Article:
School Board member's view: The Red Plan: Where did the money come from?Rather than hearing about what a great plan the Red Plan turned out to be, the main discussion from the public is why we have such large class sizes and why we have been cutting curriculum.
By: Art Johnston, for the News Tribune
We have nearly finished the Red Plan. But rather than hearing about what a great plan it turned out to be, the main discussion from the public is why we have such large class sizes and why we have been cutting curriculum. The News Tribune has done stories on the impact reduced curriculum and increased class sizes have had on our students.
Are the Red Plan and these negative educational impacts related? The answer is a resounding yes.
Last year, more than $7 million that was in the school district’s general fund (the money used for classrooms) was transferred to cover debt obligation payments for the Red Plan. These transfers and their impact routinely have been explained away by the administration and kept out of budget-deficit discussions.
The administration tries to justify the transfers of money from the general fund for Red Plan payments by saying the Red Plan resulted in general-fund savings. But a reality check shows those savings to be less than predicted. There have been no reported energy-cost savings. The new buildings grew in size — and so did maintenance costs. Transportation costs are up. The old school buildings were to be sold for $27 million, but that estimate has been lowered to $16 million. And few buildings have yet sold.
Worse, the Red Plan’s financial scheme has general-fund savings (as questionable as they are) plowed into paying for the Red Plan debt obligations.
So what did we get for $315 million? By design, no help for classrooms but fancy buildings Duluth may not be able to afford.
During their promotion of the Red Plan, the school administration and the district’s Red Plan consultant and architect, Johnson Controls, implied and directly stated that taxes would not increase over an initial bump in 2009, that class sizes would remain the same or go down, and that curriculum would be able to be expanded. In fact, Johnson Controls said in its Jan. 24, 2006, response to the Duluth school district’s request for proposals that what came to be known as the Red Plan could be built “in both a budget- and tax-neutral manner”; the company even vowed to “guarantee the financial solution in writing.”
It is time to do a sober reassessment of our options. We can continue taking $7 million a year out of the $80 million general fund to pay Red Plan debt obligations, with the possibility of continued larger class sizes and more reduced curriculum. And we can hope to sell Central High School, its windfall saving the district for one year.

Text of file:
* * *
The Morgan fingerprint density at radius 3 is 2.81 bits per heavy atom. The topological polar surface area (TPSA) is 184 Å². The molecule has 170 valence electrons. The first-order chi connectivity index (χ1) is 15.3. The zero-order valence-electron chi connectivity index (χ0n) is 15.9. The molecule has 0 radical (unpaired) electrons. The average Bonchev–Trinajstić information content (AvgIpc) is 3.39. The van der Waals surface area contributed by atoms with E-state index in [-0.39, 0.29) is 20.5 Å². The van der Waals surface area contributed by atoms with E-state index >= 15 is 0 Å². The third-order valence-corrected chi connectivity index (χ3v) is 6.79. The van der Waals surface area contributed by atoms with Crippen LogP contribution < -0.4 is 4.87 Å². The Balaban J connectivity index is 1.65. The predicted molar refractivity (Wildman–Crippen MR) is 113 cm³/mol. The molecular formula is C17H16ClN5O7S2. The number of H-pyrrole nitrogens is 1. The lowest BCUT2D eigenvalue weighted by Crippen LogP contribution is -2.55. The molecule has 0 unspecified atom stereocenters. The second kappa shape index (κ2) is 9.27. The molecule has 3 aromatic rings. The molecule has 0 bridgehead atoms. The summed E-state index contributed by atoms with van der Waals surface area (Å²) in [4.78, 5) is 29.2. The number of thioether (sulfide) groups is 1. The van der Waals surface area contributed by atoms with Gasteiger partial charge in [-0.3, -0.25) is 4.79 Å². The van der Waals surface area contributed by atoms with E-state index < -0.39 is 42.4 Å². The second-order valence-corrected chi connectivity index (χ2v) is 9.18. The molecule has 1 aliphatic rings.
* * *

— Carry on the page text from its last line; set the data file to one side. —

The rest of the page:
It is correct to put part of the blame for the school district’s financial troubles on a lack of state funding, but begging the state is an unlikely way to get us more money. I call this the “Waiting for Godot” option.
We also can refinance the Red Plan by bringing in independent financial experts to analyze extending the payment schedule from 20 years to 30 years. This could result in lower general-fund transfers and the ability to keep property tax rates down without increasing the cost of the Red Plan. At the low interest rates of today, this is a real option.
In addition, we can ask for accountability and repayment from Johnson Controls. What happened to its guarantee “in writing”? Asking for accountability from Johnson Controls is not unprecedented. Other schools in the state have asked Johnson Controls for that, and the city of Duluth took Johnson Controls to task over work it did related to the city’s steam plant — and the city received $2.3 million for savings promised but not entirely delivered.
The school administration and Johnson Controls have used voodoo economics in an apparent attempt to hide the funding and the true cost of the Red Plan from the taxpaying public and school staffs.
We have new, fancy buildings that must be paid for. If none of the above options are taken, larger class sizes may continue or property tax increases may be needed to cover Red Plan debt obligations.
Art Johnston represents the 4th District on the Duluth School Board.